TOKYO - Japan Airlines Corp is likely to choose Delta Air Lines as its overseas partner, ending its ties with American Airlines and the Oneworld alliance, Japan's Asahi newspaper reported on Friday.
JAL, Asia's largest carrier by revenue, strongly denied the report and said it was planning to make a decision early next month on whether to stick with American Airlines or defect to Delta and the rival SkyTeam airline group.
It is absolutely wrong to say that we are leaning either way on the alliance decision at this moment, said JAL spokesman Kojiro Waki.
JAL has decided that switching to Skyteam would allow it to more effectively restructure its operations while also offering it better growth prospects, the Asahi newspaper said without citing a source for the information.
American, along with other members of the Oneworld alliance and private equity fund TPG, has offered to invest $1.1 billion in JAL and wants closer business ties under an open skies treaty signed by the U.S. and Japan governments last week.
Delta has said that it and other SkyTeam members are ready to offer a total aid package of about $1 billion, including $500 million in equity. Delta has also said it may team with a fund to sweeten its proposal.
We are still in ongoing discussions with JAL and we continue to maintain that American Airlines' offer is superior to that of any other rival, said Carlo Niederberger, a public relations official representing American Airlines in Japan.
A Delta spokeswoman declined to comment.
JAL, weighed down by $15 billion in debt and struggling to cut a $3.7 billion pension shortfall, is seeking a bailout from a government-backed turnaround fund. The fund is expected to decide whether to inject capital into JAL next month.
Both U.S. airlines are keen to gain access to JAL's network to fast-growing Asian markets and a stronger foothold in Japan ahead of the expansion of the Haneda airport next year.
Delta has estimated JAL could gain $400 million in annual revenue by joining hands with the world's biggest carrier given that it transports several times the number of passengers on transpacific routes.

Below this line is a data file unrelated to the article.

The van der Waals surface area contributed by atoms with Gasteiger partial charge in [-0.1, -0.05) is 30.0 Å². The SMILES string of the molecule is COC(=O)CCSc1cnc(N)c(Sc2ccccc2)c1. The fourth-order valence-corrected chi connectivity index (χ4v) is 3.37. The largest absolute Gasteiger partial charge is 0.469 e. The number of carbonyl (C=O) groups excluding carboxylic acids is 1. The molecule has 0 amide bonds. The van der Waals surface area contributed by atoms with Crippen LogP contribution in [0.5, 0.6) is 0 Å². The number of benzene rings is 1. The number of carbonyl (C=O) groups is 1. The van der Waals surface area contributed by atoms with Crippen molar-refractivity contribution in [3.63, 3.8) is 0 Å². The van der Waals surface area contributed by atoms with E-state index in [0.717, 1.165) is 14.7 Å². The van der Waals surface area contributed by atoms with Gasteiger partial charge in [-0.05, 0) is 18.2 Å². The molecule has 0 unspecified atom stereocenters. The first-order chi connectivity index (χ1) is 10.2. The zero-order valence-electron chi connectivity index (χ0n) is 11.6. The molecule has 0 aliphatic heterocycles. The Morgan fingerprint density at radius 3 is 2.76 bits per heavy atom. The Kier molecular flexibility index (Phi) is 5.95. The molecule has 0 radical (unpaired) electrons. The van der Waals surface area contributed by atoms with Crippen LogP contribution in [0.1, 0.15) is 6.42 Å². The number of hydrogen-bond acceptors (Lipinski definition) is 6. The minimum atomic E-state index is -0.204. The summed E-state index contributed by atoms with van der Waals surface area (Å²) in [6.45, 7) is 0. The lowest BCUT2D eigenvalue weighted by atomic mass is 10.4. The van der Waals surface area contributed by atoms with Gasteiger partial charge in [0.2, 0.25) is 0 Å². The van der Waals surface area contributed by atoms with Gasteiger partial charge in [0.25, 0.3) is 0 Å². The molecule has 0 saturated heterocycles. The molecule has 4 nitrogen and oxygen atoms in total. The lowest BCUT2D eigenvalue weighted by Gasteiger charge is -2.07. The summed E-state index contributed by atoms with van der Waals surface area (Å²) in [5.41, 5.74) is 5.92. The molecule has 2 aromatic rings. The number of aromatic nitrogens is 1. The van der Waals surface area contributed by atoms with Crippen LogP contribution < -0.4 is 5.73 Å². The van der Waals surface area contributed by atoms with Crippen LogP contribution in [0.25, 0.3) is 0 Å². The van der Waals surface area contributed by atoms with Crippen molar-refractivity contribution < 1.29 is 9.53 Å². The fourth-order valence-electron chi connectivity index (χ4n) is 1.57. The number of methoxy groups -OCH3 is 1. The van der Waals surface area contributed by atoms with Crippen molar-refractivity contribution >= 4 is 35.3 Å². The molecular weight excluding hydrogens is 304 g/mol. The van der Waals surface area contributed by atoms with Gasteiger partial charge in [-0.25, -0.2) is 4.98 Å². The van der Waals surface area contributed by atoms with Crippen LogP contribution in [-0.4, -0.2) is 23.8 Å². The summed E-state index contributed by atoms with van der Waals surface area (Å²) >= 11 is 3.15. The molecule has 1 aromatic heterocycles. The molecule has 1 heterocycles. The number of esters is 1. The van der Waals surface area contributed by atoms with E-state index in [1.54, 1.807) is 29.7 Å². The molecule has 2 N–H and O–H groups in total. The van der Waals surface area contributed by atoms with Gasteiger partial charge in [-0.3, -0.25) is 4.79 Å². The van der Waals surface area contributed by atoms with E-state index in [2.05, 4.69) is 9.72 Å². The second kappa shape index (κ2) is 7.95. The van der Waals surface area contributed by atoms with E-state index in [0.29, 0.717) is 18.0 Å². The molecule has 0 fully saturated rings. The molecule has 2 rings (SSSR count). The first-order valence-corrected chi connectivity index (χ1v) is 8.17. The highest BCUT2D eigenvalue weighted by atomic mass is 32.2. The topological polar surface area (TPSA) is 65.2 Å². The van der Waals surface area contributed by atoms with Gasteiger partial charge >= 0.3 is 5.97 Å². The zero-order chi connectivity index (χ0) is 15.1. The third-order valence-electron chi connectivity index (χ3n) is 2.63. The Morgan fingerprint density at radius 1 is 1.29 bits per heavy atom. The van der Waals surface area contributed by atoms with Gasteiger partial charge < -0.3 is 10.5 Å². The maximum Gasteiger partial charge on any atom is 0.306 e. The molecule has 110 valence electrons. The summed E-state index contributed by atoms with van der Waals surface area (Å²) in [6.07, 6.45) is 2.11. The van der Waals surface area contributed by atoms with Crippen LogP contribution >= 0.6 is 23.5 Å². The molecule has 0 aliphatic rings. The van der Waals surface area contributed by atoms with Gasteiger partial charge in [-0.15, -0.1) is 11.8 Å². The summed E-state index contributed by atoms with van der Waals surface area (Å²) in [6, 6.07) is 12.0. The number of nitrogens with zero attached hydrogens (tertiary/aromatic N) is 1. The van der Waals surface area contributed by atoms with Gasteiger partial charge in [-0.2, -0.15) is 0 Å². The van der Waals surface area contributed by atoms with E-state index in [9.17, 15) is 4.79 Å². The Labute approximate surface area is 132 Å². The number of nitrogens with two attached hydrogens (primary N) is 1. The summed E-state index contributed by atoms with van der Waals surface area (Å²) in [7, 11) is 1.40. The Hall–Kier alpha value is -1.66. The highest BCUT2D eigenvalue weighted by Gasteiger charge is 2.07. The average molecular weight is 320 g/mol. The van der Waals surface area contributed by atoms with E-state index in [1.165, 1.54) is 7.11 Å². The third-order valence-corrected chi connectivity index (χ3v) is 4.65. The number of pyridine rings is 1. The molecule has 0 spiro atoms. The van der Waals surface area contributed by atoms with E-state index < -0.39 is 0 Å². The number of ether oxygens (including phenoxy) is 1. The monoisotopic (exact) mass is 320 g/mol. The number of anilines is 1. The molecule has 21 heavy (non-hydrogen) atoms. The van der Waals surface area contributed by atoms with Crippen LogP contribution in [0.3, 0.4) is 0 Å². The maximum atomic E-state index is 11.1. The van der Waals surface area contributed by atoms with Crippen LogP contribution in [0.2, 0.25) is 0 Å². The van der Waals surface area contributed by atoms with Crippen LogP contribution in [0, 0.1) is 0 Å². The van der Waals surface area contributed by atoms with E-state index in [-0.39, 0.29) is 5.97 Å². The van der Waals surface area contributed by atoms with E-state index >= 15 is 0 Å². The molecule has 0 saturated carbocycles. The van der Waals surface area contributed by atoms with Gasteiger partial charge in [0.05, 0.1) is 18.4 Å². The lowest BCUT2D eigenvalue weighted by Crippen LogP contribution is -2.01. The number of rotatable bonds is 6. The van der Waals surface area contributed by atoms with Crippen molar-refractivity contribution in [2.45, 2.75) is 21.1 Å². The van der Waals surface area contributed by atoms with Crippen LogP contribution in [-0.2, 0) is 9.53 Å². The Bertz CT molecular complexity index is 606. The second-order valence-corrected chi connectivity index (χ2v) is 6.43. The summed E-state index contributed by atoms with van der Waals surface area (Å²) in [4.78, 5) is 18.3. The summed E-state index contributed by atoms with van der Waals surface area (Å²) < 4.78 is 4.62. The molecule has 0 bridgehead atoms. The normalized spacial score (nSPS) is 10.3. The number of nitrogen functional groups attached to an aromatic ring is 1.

Takahiko Kishi, an analyst at Mizuho Investors Securities, said forging ties with Delta would offer greater scope for cutting costs but warned the move could prove risky.
With a move to SkyTeam the positive effects would not become visible for a year or so. The question is whether JAL can wait that long, Kishi said.
American has argued that JAL could lose $500 million in sales over a two-year transition period if it left Oneworld and that regulators would not approve anti-trust immunity for Delta and JAL under the open skies pact because SkyTeam would control the bulk of U.S.-Japan travel.
Delta says it believes it could receive anti-trust immunity, which allows airlines to work closely on pricing, scheduling and marketing to boost revenues and lower costs.
American has also argued that Delta would likely look to route more traffic through South Korean's Incheon International Airport, bypassing JAL and Japan. Delta is partners with Korean Air Lines Co in SkyTeam.
American doesn't have a hub in Japan or a hub in Korea that would compete for JAL's customers, siphoning important revenue and traffic from its network, American Airlines CEO Gerard Arpey told a news conference in Tokyo this week.
(Reporting by Mariko Katsumura and Nathan Layne; Editing by Chris Gallagher and Mike Nesbit)